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Italy's economy 'on the right track' - IMF

IMF official says Italy has made notable progress since Mario Monti took office.

Lights on Rome's Vida Del Corso in December 2011.
Lights on Rome's Vida Del Corso in December 2011.
Image: AP Photo/Gregorio Borgia/PA

AN INTERNATIONAL Monetary Fund official said today that the eurozone’s third-largest economy is “on the right track” and has made notable progress in the six months since Premier Mario Monti took over.

An IMF review of Italy found its reform measures have meant the country is financially more secure and the program of reform should be considered a model for Europe, Reza Moghadam, the director of the IMF’s European department, told a news conference in Rome. But he urged urgent measures to boost growth, and said Italy’s banks need to boost their capital.

“There has been remarkable progress. It is not easy to remember that Italy faced a very difficult and dangerous situation at the end of last year” Moghadam told reporters after meeting with Monti and his government of technocrats.

Monti was brought in last November to head a government of technocrats aimed at preventing Italy from succumbing to the eurozone’s debt crisis. Italy’s debt ratio is 120 per cent of GDP, or €1.9 trillion, a sum that would overwhelm the eurozone if Italy were unable to raise money from the bond markets to make payments on outstanding debt.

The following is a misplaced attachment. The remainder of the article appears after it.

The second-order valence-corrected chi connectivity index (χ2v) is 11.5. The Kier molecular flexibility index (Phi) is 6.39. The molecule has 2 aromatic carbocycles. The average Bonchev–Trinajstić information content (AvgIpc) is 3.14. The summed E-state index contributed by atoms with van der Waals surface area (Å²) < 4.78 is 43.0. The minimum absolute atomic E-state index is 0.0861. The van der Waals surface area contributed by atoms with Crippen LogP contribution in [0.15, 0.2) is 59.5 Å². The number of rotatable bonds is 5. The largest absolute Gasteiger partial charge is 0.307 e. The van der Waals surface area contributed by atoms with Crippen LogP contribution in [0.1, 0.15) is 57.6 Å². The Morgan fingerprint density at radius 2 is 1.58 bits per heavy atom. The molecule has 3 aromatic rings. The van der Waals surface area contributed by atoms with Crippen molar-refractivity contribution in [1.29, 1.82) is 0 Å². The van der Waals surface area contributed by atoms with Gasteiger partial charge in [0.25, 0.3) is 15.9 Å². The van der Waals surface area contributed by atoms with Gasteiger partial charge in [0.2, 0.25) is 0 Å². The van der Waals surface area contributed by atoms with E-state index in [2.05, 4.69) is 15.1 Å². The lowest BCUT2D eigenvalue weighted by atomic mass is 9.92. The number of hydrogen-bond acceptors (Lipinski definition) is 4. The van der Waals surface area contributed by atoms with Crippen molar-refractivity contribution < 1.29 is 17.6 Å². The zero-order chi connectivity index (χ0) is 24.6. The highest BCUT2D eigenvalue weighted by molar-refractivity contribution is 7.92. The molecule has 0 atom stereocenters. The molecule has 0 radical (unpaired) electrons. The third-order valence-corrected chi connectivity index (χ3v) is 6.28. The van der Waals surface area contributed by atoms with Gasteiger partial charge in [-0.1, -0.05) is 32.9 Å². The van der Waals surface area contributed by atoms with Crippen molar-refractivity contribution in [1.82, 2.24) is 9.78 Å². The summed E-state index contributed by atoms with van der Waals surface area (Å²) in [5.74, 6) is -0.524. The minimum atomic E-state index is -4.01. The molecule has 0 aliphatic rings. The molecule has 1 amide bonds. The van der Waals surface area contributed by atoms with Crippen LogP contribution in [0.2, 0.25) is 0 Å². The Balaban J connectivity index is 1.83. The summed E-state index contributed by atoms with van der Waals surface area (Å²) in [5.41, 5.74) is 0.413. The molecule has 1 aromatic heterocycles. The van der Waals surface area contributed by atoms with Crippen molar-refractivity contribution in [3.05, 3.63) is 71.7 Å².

The IMF mission report was the second vote of international confidence for the Monti government , the day after President Barack Obama in a phone call asked Monti to open the first session at the Group of Eight meeting in Camp David.

Monti said the IMF’s report showed that Italy “has done and needed to do to put its public accounts on a safe basis and launch incisive reforms.”

While encouraged, the IMF mission concluded that Italy needs to do more to promote growth. The IMF urged accelerating plans to spin off the gas distribution network from the Eni oil company, speeding the opening of professions like accountants and pushing for more privatisations of such things as local utilities.

Labour market reforms and liberalisation of the service sector could increase Italian growth by 6 per cent, the IMF said. Labour market reforms, including measures to make it easier to fire workers as well as discouraging short-term contracts, are being debated in Parliament

“It will help to create jobs and the sooner it is implemented, the quicker that process can start,” Moghadam said.

The mission also said that Italy’s banks, which are heavily exposed to sovereign debt, need to raise their capital, by raising equity or disposing noncore assets — not by cutting loans. Moody’s ratings agency this week downgraded 26 Italian banks.

The government expects the economy to contract by 1.2 per cent this year. The Italian statistics agency this week confirmed a third straight quarter of contraction as the country’s recession deepens.

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